The study population was derived from the Korean National Health Insurance Service (NHIS) database. In South Korea, the NHIS provides mandatory health insurance for all Korean citizens providing nearly all types of health services (16). Furthermore, the NHIS provides health screening examinations for all enrollees aged 40 years or older, which include a self-reported questionnaire on health-related behaviors, anthropometric measurements, and laboratory exams for blood and urine. The NHIS collects health service utilization information on all insured health services including outpatient and inpatient hospitalizations, health screening examinations, diagnostic and treatment-related procedures, and pharmaceutical prescriptions for claims purposes (17). From this database, the NHIS provides a part of their data for research purposes. A number of previous large-scale epidemiological studies using NHIS database has been reported and its validity is described in detail elsewhere (17, 18).
Among 2,338,093 participants without previous CVD in 7 metropolitan areas in South Korea aged 59 years or older in 2011, we excluded 31,540 participants who died before the index date of 1 January 2012. Then, 1 participant who did not have the value of social trust and 149,723 who had missing values for covariates were excluded. The final study population consisted of 2,156,829 participants. Starting from 1 January 2012, all participants were followed-up for CVD or death until 31 December 2016.
Social trust values were derived from the Korean Community Health Survey (KCHS) (19)., which is conducted by the Korean Centers for Disease Control and Prevention in 2011. KCHS is a nationally-representative community-based cross-sectional survey that contains community-level information according to administrative district sites. Among the survey questions, all participants were asked “Do you trust members of your community?” as a measure of social trust (20). The proportion of those who answered ‘yes’ to the social trust question for each administrative district site was calculated and determined as social trust. A total of 253 district sties, with a mean (standard deviation) land area of 55.1 (79.9) km2, covers the entire South Korea land mass (21). Social trust in 2011 were then merged according to each participants’ area of residence, which is also categorized into the same administrative district site. The study population was then divided into quintiles according to social trust values, with the first quintile containing participants residing in areas with the lowest social trust values.
Upon admission, the attending physician is required to insert the International Classification of Diseases, Tenth Revision (ICD-10) codes for the primary disease in which the patient was hospitalized for. CVD was defined when a participant was hospitalized for ICD-10 codes for coronary heart disease (CHD) or stroke for 2 or more days. The ICD-10 codes for CHD and stroke were I20 to I25 and I60 to I69, respectively. Multiple previous studies that used the NHIS database had a similar operational definition for CVD (18). The ICD-10 codes for CVD, CHD, and stroke were adopted from the American Heart Association guidelines (22).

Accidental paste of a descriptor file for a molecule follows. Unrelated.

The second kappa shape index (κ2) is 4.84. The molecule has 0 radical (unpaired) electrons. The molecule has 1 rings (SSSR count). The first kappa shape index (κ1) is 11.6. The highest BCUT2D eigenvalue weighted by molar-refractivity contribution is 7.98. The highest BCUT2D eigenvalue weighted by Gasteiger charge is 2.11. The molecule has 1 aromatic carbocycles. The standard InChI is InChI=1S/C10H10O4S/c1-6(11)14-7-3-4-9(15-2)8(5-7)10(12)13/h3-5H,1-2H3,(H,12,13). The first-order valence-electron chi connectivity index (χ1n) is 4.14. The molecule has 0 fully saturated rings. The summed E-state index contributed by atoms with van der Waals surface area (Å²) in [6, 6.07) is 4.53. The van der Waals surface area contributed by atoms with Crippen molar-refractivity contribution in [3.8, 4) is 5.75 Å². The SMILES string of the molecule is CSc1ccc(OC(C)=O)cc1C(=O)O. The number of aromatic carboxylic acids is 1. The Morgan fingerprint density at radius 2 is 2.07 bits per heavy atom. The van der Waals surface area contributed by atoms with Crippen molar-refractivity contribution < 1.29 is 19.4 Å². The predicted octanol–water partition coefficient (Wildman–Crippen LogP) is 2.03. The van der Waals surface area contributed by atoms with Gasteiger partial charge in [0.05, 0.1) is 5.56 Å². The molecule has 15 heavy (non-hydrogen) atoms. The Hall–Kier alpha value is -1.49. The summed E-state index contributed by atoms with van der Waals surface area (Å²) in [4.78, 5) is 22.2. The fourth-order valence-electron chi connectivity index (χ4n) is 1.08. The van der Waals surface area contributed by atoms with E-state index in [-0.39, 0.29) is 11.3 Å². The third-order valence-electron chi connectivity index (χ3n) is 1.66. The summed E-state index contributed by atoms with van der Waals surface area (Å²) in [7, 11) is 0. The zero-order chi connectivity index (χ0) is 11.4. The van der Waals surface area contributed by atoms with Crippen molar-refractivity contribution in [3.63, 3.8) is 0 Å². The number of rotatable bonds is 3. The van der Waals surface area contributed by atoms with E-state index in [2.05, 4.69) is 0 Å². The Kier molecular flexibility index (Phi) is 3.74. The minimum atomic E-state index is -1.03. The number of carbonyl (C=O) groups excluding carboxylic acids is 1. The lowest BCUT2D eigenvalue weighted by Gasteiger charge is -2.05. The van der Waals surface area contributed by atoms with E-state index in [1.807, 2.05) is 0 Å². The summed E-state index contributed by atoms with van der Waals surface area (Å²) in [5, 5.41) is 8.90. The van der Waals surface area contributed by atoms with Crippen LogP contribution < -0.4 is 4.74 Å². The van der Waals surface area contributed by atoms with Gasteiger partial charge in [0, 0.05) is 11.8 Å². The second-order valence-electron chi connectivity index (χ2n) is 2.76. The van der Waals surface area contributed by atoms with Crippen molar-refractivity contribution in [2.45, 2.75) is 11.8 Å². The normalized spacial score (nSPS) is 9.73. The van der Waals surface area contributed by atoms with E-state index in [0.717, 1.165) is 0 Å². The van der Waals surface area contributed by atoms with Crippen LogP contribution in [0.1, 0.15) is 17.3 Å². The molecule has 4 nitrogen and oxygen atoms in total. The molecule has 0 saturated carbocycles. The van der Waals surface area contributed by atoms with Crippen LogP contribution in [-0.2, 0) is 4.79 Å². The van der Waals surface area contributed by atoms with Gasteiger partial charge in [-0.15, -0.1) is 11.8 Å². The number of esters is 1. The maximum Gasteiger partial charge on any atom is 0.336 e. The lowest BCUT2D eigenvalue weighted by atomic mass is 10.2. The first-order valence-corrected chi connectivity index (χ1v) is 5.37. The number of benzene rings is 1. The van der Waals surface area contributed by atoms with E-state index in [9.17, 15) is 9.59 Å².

Upon multivariate Cox proportional hazards regression, we adjusted for potential confounding factors including age (continuous, years), sex (categorical, men or women), area of residence (categorical, capital or metropolitan city), household income (categorical, 1st, 2nd, 3rd, and 4th quartiles), and Charlson comorbidity index (continuous). Household income quartile was determined from the insurance premium. Among participants who underwent health examinations within 2 years prior to the index date, we additionally adjusted for lifestyle behaviors and CVD risk factors including smoking (categorical, never, former, and current smokers), alcohol intake (categorical, 0, 0-1, 1-2, 3-4, and 5 times per week), physical activity (categorical, 0, 1-2, 3-4, 5-6, and 7 times per week), body mass index (continuous, kg/m2), systolic blood pressure (continuous, mmHg), fasting serum glucose (continuous, mg/dL), and total cholesterol (continuous, mg/dL). Body mass index was calculated by dividing the weight in kilograms by height in meters squared.
The Chi-squared test for categorical variables and analysis of variance for continuous variables were used to determine the difference in characteristics of the study population according to quintiles of social trust. Multivariate Cox proportional hazards regression was used to calculate the adjusted hazard ratios (aHRs) and 95% confidence intervals (CIs) for CVD risk according to quintiles of social trust. Stratified analysis for the association of social trust with CVD risk according to age, sex, household income, and Charlson comorbidity index was conducted. The risk for CVD according to social trust upon additional adjustment for lifestyle behaviors and CVD risk factors among those who underwent health examinations was determined. Finally, subgroup analysis on the association of social trust with CVD risk using those population who did health screening test, was conducted by stratified analysis according to level of smoking, alcohol consumption, and physical activity was also conducted
Statistical significance was determined as a p value of <0.05 in a two-sided manner. All data collection and statistical analysis were conducted using SAS 9.4 (SAS Institute, Cary, NC, USA).